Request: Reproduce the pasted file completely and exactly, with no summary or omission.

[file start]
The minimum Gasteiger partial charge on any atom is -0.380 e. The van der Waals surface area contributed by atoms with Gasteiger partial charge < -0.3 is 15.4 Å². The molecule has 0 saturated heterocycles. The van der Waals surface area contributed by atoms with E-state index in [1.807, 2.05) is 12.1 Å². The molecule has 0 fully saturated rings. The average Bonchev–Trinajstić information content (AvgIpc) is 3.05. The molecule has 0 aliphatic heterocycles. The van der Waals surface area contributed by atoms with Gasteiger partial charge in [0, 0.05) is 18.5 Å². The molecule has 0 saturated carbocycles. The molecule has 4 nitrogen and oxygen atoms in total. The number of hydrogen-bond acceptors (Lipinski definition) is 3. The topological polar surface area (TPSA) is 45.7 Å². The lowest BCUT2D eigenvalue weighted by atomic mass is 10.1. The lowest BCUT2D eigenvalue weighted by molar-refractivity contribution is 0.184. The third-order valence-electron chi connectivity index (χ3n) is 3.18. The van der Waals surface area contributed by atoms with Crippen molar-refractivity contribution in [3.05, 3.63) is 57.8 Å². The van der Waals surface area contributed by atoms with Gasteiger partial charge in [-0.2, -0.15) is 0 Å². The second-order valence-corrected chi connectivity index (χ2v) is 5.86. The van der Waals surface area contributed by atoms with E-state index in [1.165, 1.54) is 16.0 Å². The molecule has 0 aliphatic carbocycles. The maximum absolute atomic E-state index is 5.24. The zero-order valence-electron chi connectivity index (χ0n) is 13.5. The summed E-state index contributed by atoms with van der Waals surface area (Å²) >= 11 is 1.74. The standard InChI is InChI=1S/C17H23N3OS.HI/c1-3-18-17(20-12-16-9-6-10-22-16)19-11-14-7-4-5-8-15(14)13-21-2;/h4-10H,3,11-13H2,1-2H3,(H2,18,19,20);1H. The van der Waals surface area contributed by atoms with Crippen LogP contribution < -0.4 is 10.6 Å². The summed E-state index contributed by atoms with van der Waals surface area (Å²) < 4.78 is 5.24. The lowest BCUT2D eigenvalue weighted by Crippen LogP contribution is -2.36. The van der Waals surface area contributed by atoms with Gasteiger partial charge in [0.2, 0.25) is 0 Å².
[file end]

The minimum Gasteiger partial charge on any atom is -0.380 e. The van der Waals surface area contributed by atoms with Gasteiger partial charge < -0.3 is 15.4 Å². The molecule has 0 saturated heterocycles. The van der Waals surface area contributed by atoms with E-state index in [1.807, 2.05) is 12.1 Å². The molecule has 0 fully saturated rings. The average Bonchev–Trinajstić information content (AvgIpc) is 3.05. The molecule has 0 aliphatic heterocycles. The van der Waals surface area contributed by atoms with Gasteiger partial charge in [0, 0.05) is 18.5 Å². The molecule has 0 saturated carbocycles. The molecule has 4 nitrogen and oxygen atoms in total. The number of hydrogen-bond acceptors (Lipinski definition) is 3. The topological polar surface area (TPSA) is 45.7 Å². The lowest BCUT2D eigenvalue weighted by atomic mass is 10.1. The lowest BCUT2D eigenvalue weighted by molar-refractivity contribution is 0.184. The third-order valence-electron chi connectivity index (χ3n) is 3.18. The van der Waals surface area contributed by atoms with Crippen molar-refractivity contribution in [3.05, 3.63) is 57.8 Å². The van der Waals surface area contributed by atoms with Gasteiger partial charge in [-0.2, -0.15) is 0 Å². The second-order valence-corrected chi connectivity index (χ2v) is 5.86. The van der Waals surface area contributed by atoms with E-state index in [1.165, 1.54) is 16.0 Å². The molecule has 0 aliphatic carbocycles. The maximum absolute atomic E-state index is 5.24. The zero-order valence-electron chi connectivity index (χ0n) is 13.5. The summed E-state index contributed by atoms with van der Waals surface area (Å²) >= 11 is 1.74. The standard InChI is InChI=1S/C17H23N3OS.HI/c1-3-18-17(20-12-16-9-6-10-22-16)19-11-14-7-4-5-8-15(14)13-21-2;/h4-10H,3,11-13H2,1-2H3,(H2,18,19,20);1H. The van der Waals surface area contributed by atoms with Crippen LogP contribution < -0.4 is 10.6 Å². The summed E-state index contributed by atoms with van der Waals surface area (Å²) < 4.78 is 5.24. The lowest BCUT2D eigenvalue weighted by Crippen LogP contribution is -2.36. The van der Waals surface area contributed by atoms with Gasteiger partial charge in [0.2, 0.25) is 0 Å².